Monday, March 8, 2010

Brushes and Adjustments

Fallen HydrantOne of the most exciting features in Aperture 3 is the ability to apply a mask on any of your adjustments by "brushing" them in/out. Having multiple adjustments and brushes feels very similar to layers with masking. In any adjustment panel, click on the gear and select "brush adjustment in/out." In the picture to the left, I made an enhancement adjustment, dropped the saturation and ran the contrast up. Then I used the brushed the adjustment off of the hydrant. The process was further expedited through the use of the "detect edges" feature. This first came out in Aperture 2's repair tool. I'm glad that this technology made it over to the brushes because on something like this photo with all hard edges I was able to do this in about 2 minutes.

Not quite content with the color, I then added another Enhancement adjustment panel by clicking on the gear and selecting "Add New Enhancement adjustment." On that adjustment, I bumped up my saturation and vibrance. This made the hydrant pop even further. Neat. So remember that localize color post I had a while back? Yeah, this makes it way easier and all native and non-destructive.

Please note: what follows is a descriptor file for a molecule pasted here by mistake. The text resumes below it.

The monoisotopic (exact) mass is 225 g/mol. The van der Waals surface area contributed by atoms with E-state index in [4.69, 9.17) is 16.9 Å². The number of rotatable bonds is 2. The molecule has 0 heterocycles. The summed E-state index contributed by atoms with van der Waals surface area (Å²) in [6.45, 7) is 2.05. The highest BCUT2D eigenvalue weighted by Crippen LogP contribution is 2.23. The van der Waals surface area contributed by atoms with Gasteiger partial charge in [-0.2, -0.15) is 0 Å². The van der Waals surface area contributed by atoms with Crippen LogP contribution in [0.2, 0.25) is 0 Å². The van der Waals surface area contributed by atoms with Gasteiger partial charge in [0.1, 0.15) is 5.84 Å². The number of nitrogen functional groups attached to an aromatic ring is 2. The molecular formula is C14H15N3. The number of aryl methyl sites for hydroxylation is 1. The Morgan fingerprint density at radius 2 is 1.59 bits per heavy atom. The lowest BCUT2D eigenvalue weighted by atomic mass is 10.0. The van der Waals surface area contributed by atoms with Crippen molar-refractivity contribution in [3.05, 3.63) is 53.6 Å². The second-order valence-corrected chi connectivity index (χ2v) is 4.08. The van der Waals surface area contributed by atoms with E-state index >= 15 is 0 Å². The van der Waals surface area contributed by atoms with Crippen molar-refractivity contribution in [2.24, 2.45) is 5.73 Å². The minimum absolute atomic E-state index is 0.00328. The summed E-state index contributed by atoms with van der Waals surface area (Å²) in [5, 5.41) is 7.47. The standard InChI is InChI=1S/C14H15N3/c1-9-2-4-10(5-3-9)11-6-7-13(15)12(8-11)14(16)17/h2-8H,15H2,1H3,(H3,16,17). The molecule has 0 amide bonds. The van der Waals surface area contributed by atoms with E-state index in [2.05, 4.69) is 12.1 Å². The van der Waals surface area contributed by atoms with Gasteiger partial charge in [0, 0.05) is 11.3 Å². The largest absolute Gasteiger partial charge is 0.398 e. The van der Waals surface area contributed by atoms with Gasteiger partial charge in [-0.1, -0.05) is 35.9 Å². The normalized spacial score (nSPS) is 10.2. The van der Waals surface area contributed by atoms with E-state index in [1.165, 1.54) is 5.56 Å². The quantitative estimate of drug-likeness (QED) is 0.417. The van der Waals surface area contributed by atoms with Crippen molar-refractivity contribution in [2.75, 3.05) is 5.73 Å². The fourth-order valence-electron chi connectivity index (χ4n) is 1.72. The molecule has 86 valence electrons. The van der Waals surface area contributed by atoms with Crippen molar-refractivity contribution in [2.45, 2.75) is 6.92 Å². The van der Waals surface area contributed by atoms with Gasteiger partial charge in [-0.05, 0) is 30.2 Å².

One of the side effects of having multiple adjustment panels is that you no longer have any limits to the max value of an adjustment. For example, the max value for saturation is 4.0. Well, if you want to go beyond that, then add another Enhancement adjustment. Now run that saturation up to 4.0. Wash. Rinse. Repeat.

There's some really exciting effects you can create natively within Aperture now. For example, you can touch up the sky without affecting the rest of the image. I'm pretty excited about this and hopefully I'll do something cool enough to share on here.

On a completely unrelated note, explored some interesting spots to shoot in Seattle. Only problem is that they are best with morning light. Any volunteers feel like being my model at the crack of dawn?

No comments:

Post a Comment